Travel like a pro: How to Beat Jet Lag
Around 500,000 people are estimated to be airborne at any given time. Many of these flyers will cross multiple time zones, throwing their body out of sync.
Published: Tuesday 13 August 2019
Around 500,000 people are estimated to be airborne at any given time. Many of these flyers will cross multiple time zones, causing their body to be out of sync with their surroundings.
It’s easy to forget that our bodies need time adjusting after travelling long distances at high speeds. Often many travellers will experience difficulty in sleeping or staying alert causing what is known as a circadian rhythm sleep disorder or jet lag.
Your circadian rhythm regulated our sleep-wake cycle. It also influences other factors in our body such as our body temperature, eating timings and regulation of particular hormones. Jet lag occurs when your body clock is out of sync and your circadian rhythm is slow at adjusting to the new sleep-wake cycle.
Symptoms of Jet Lag
- Insomnia/distrusted sleep
- Daytime fatigue
- Difficulty in concentrating
- Stomach problems, such as indigestion
The symptoms of jet lag are often worse when you are travelling east than west. A study published in 2016 found that your body’s natural rhythm follows a 24.5-hour day, which is slightly longer than the usual 24-hour day. If you are travelling east through multiple time zones you are essentially losing additional time. When you travel west, it is much easier to stay up later as we add hours in our day which allows our body to have extra time to sync up our circadian cycle.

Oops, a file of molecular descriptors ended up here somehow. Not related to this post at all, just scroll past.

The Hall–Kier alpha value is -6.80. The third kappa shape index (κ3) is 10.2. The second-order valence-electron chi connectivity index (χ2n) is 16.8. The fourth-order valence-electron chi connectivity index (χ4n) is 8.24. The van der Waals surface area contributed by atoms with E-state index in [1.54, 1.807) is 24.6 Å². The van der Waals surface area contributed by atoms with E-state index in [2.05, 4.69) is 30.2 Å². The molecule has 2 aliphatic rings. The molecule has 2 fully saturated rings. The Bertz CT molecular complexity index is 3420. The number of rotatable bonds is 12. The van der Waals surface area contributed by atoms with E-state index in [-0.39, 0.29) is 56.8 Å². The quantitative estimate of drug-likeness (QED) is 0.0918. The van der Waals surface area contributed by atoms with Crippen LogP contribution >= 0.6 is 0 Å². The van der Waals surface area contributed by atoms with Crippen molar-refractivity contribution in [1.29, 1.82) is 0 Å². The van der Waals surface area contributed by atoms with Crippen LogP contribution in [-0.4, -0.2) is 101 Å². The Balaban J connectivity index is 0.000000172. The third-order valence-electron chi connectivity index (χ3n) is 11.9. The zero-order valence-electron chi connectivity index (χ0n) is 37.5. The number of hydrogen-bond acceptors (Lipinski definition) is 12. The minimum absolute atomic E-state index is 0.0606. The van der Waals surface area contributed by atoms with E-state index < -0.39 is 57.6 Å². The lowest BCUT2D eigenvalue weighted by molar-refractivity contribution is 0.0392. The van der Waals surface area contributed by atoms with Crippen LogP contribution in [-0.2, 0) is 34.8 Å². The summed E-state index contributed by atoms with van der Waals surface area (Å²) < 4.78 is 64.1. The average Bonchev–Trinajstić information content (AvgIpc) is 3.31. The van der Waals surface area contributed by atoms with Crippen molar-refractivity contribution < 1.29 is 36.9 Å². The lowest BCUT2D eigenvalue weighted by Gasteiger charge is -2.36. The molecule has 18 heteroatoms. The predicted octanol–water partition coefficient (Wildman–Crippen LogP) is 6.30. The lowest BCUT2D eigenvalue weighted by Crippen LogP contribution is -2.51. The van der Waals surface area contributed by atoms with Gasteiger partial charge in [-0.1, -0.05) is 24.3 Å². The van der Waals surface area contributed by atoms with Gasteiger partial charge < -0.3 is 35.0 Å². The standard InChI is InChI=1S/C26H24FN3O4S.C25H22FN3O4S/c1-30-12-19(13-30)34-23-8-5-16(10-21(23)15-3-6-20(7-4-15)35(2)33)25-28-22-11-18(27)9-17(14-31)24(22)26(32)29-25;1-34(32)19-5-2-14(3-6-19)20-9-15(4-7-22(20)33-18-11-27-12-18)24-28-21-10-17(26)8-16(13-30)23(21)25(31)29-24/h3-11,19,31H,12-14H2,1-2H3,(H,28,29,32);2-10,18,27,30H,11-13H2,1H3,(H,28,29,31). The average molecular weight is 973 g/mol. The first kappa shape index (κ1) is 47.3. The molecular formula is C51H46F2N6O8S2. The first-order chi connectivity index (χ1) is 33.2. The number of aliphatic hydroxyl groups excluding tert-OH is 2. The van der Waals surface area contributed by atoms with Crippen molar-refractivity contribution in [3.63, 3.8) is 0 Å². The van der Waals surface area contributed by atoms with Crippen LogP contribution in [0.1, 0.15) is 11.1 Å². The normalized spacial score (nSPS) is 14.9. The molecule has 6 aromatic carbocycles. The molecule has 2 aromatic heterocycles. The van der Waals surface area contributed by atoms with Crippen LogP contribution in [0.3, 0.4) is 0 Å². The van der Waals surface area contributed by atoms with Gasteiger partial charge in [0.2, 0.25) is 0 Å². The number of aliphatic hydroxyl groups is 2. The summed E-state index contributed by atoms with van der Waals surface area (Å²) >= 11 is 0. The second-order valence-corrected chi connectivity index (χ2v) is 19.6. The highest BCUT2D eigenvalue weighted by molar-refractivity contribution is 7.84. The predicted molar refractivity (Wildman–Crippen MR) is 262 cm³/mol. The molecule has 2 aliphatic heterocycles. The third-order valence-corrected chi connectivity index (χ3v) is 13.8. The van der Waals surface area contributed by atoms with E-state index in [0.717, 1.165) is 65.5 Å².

How to beat Jet Lag
- Prepare at home
Try to allow your body to adapt to your new time zone a couple days before you plan to depart. For example, if you’re flying west, eat dinner and sleep a couple hours later than usual and vice versa if you are travelling east. Try to get up later, or get up earlier respectively.
- Drink water
Avoid drinking alcohol and caffeine on the flight and stay hydrated on the plane by drinking plenty of water. Alcohol and caffeine can cause you to become dehydrated and with the increased altitude on flight it can make you more tired, making your jet lag symptoms worse.
- Think about what you are eating
When you want to combat jet lag you should avoid eating sugary snacks and junk food as they lack vital nutrients. Likewise, avoid eat meals which are high in fat or carbohydrate rich before you fly because they are heavy and more difficult to digest making it harder to sleep on the flight. Pack healthy snacks for your flight, picking more protein rich, complex carbohydrate foods.
- Take it easy when you first arrive
It is best to ease your way into your new environment and time zone when you first arrive. A long flight can take a huge roll on your body, so you need some time to recover and relax. Your body will need some time to acclimatise especially if you are travelling from a cold to a warmer country.
- Consider breaking up your trip
If it is feasible and within your budget, plan a stopover which is half way to your destination, if you are flying across multiple time zones. For example, if you are travelling from Mumbai to New York, schedule a stopover in London. In this way you will be able to battle your jet lag easier and you will notice how much easier it will be to adjust to the time change in your final destination.
- Adjust before you go back home
If you know you will be jet lagged when you go home, then adjust to your home time zone before you fly. For example, if you are travelling east to go home then get up earlier and sleep earlier and vice versa if you are travelling west.
- Consider melatonin
Circadin is the medication which contains melatonin. Melatonin is a hormone that is naturally secreted from our bodies by working as a darkness signal. It helps to regulate our bodies sleep-wake cycle and helps shift the timing of our body clock to your new time zone to help you overcome you jet lag more quickly and sleep easier.